How Much Money Does a Medical Examiner Make?

Medical examiners are licensed doctors who perform autopsies on the bodies of people who died in unexpected or violent ways. They also analyze blood samples, DNA and other evidence to determine the cause of death and assist law enforcement in investigating crime scenes.

They also testify in court when necessary to prove their work and are subpoenaed by legal representatives. The job of a medical examiner is complex, challenging and rewarding.

How much money does a medical examiner make?

The salary of a medical examiner varies depending on experience level, but it can be quite high. This is because this career requires a lot of dedication and commitment. It can be a stressful and emotionally demanding job, so it is important to be willing to deal with death on a daily basis.

How to become a medical examiner

To become a medical examiner, you need a bachelor’s degree in medicine or a related field from an accredited college or university. After you complete undergraduate studies, you must then attend medical school to earn your doctorate in medicine. To be a medical examiner, you must also have a background in the field of forensic pathology.

After graduating from medical school, you must complete a residency in a relevant specialty area to get your license to practice as a physician. This will give you a lot of experience and help you build your professional network. You should consider completing a fellowship after your residency to focus on specific aspects of the profession.

You should start working on your education right after high school, so you can complete the 8 to 12 years of study needed to become a medical examiner. This will help you to develop a strong work ethic and stay focused on your goal.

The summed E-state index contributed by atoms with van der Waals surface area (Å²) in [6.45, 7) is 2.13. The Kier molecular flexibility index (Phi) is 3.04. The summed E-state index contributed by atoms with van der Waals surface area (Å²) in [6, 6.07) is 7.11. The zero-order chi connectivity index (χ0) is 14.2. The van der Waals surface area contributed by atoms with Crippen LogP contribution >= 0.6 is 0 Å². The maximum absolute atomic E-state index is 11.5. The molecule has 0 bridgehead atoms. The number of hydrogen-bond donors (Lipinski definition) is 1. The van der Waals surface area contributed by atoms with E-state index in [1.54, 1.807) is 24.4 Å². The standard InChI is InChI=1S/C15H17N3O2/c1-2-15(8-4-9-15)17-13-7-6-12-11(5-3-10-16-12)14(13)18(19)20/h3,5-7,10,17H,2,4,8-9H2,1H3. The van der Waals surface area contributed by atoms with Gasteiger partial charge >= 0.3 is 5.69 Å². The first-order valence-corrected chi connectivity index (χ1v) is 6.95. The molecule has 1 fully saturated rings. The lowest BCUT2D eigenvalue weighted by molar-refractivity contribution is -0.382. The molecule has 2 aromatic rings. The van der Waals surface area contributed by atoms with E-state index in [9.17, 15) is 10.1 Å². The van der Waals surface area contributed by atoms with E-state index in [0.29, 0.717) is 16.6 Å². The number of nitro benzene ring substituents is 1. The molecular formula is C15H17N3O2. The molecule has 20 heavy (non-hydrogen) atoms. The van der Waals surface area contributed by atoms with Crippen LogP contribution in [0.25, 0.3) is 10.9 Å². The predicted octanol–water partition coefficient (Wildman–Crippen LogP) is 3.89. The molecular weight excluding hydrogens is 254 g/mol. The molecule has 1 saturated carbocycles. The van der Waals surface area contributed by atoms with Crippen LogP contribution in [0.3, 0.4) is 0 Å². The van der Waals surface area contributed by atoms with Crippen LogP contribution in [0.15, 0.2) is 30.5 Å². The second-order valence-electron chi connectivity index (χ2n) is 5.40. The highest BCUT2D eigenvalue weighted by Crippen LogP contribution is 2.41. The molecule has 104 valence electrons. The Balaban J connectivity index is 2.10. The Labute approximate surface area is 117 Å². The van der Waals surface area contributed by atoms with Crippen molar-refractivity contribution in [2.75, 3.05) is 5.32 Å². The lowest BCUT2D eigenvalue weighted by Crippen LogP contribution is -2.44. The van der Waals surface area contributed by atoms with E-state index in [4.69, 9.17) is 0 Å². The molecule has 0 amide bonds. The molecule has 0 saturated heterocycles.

Besides the educational requirements, medical examiners must also have a thorough understanding of forensic pathology and anatomy. They must be able to identify different types of body fluids, organs and tissues. In addition to this, they must know how to use advanced techniques for conducting autopsies and preparing reports.

They can also specialize in a variety of areas such as forensic pathology, criminal investigation, toxicology, autopsy or a related field. These skills can help you land a high-paying medical examiner position.

The average medical examiner salary in New York-Manhattan, NY is $419,623 or an equivalent hourly rate of $202. Those with 1-3 years of experience tend to earn an average of $279,186 while those with 8+ years of experience earn $406,257.

How to advance in the medical examiner career

After completing medical school, most medical examiners choose to specialize in their fields through post-graduate training and/or a fellowship. These programs are typically based at government-run medical examiner offices and will give you specialized training in the field of forensic pathology.

These programs are designed to prepare you for a successful career in this field and may offer scholarships or other financial incentives. Other opportunities for advancement include professional certification in medical coding and other skills such as claim handling, Medicaid claims, medical records or financial analysis.